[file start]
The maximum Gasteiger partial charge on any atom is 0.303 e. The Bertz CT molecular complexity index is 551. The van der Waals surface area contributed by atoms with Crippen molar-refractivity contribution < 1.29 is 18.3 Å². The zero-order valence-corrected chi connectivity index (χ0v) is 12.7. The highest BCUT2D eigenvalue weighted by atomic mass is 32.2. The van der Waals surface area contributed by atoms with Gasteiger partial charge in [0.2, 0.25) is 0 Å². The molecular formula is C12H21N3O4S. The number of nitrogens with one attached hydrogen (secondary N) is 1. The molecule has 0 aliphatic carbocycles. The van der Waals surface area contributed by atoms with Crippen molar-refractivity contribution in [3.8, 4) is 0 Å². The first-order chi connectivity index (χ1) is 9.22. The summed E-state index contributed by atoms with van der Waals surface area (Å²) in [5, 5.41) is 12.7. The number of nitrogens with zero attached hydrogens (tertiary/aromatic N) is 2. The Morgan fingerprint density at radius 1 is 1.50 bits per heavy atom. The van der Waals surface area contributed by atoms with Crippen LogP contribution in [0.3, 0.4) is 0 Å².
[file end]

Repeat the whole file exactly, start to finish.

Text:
The maximum Gasteiger partial charge on any atom is 0.303 e. The Bertz CT molecular complexity index is 551. The van der Waals surface area contributed by atoms with Crippen molar-refractivity contribution < 1.29 is 18.3 Å². The zero-order valence-corrected chi connectivity index (χ0v) is 12.7. The highest BCUT2D eigenvalue weighted by atomic mass is 32.2. The van der Waals surface area contributed by atoms with Gasteiger partial charge in [0.2, 0.25) is 0 Å². The molecular formula is C12H21N3O4S. The number of nitrogens with one attached hydrogen (secondary N) is 1. The molecule has 0 aliphatic carbocycles. The van der Waals surface area contributed by atoms with Crippen molar-refractivity contribution in [3.8, 4) is 0 Å². The first-order chi connectivity index (χ1) is 9.22. The summed E-state index contributed by atoms with van der Waals surface area (Å²) in [5, 5.41) is 12.7. The number of nitrogens with zero attached hydrogens (tertiary/aromatic N) is 2. The Morgan fingerprint density at radius 1 is 1.50 bits per heavy atom. The van der Waals surface area contributed by atoms with Crippen LogP contribution in [0.3, 0.4) is 0 Å².